Fighting crime lesbian-style with Batwoman
By Noah Michelson
Imagine you're sitting there watching "The L Word" and as the episode comes to a close, Jennifer Beals slips into a spandex suit and runs off into the night to fight crime. That would be the best comparison to today's most high profile gay comic character, Batwoman.
After last week's introductory article concerning the gay men of the comic universe, today we turn our focus to the ladies. The number of lesbians in the superhero world is few, at best, but one is perhaps the most famous gay character in comics, none other than Kate Kane, Batwoman, herself.
Batwoman was first introduced as a love interest for Bruce Wayne back in the 1950's, but her popularity never really caught on and in the 60s she was thrown to the wayside, and by 1985's "Crisis on Infinite Earths" she was killed altogether. Fast forward to 2006 when some new blood was needed in DC's titles, and jumping at a chance to connect with a modern day audience, DC brings Batwoman back as a lipstick lesbian.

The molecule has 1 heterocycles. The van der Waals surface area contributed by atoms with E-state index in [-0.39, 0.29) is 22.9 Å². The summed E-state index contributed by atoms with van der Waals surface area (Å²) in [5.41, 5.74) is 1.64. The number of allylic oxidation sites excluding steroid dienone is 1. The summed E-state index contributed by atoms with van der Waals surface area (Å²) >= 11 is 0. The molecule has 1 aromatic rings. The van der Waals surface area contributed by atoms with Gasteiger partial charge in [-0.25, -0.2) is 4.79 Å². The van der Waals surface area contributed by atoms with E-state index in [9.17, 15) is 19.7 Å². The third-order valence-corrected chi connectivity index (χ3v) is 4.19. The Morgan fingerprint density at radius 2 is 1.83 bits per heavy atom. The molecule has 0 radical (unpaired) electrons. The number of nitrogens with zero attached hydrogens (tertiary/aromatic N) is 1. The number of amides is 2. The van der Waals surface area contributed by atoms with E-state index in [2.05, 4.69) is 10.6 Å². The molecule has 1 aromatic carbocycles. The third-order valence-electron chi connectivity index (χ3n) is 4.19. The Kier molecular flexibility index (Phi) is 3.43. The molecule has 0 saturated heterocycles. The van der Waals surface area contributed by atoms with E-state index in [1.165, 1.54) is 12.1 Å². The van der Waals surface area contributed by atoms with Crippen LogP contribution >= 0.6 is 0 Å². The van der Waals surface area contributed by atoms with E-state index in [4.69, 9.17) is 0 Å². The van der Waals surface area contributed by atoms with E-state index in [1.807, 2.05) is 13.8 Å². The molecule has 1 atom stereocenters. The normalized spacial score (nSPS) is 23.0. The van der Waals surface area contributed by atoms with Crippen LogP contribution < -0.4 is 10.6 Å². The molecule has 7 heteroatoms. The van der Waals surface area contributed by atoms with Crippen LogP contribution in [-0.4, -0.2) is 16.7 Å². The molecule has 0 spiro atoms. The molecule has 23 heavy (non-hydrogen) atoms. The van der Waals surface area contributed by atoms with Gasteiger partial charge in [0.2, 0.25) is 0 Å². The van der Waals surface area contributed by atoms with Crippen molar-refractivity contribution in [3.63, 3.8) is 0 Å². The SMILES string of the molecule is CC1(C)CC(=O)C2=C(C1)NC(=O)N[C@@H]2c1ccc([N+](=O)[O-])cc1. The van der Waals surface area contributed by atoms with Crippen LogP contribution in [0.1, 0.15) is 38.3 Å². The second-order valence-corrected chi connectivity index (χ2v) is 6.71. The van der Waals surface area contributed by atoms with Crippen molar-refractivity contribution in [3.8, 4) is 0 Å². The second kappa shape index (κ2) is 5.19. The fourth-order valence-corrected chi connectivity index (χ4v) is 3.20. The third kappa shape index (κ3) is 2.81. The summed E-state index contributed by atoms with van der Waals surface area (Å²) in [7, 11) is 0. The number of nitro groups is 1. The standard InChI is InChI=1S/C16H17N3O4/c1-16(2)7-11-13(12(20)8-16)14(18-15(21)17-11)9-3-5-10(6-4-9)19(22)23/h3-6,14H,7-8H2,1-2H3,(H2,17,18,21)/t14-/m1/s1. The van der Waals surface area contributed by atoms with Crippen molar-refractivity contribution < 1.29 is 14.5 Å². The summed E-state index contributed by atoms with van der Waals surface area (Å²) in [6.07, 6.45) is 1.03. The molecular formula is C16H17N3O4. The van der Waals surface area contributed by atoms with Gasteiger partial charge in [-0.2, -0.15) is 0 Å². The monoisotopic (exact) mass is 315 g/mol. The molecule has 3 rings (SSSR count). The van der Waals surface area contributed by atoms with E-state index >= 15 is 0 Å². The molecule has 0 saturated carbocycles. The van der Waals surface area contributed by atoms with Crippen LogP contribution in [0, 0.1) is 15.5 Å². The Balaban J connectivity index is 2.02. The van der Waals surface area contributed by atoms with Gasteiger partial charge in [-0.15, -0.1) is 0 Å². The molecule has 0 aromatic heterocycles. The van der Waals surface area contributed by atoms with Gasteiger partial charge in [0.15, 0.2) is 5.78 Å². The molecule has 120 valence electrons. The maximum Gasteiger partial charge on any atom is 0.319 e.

Kate Kane is a firey redhead who fights crime, and even after all the attention she had thrust upon her three years ago when she came out on the comic stands, her time in the spotlight hadn't even arrived yet. It was recently announced that during Batman's absence, Batwoman would take over the "Detective Comics" title for at least a year. With Batman's death (long story, don't ask) currently in the comics, almost all of the characters from Gotham City are coming out of the woodwork, and Batwoman is going to be one of the most prominent players.
Now of course the new Batwoman has been met with her share of controversy and criticisms. Fanboys (and girls) felt the character's resurrection as a lesbian was a blatant attempt on DC's part to capitalize on the growing number of gay readers, and some have even spoken out about the various poses that the heroine is drawn in (though anyone familiar with women in comics knows that salacious poses are nothing new whether the character is gay or not). Kate has a love interest, Renee, who is a masked vigilante herself, but as with most relationships in comics, the word "complicated" doesn't even begin to describe them (next time you bitch about your girlfriend not texting you back, imagine if her excuse was because she was kidnapped by a team of psychotic supervillans).
Batwoman may be one of the few lesbians in mainstream superhero comics, but there are plenty of gay characters, including lesbians, in indie comics these days. We'll get to those in due time, but for next week's installment we'll look at what makes the graphic novel (and as of March 6 motion picture) Watchmen so gay!
-- CHRISTOPHER RUDOLPH
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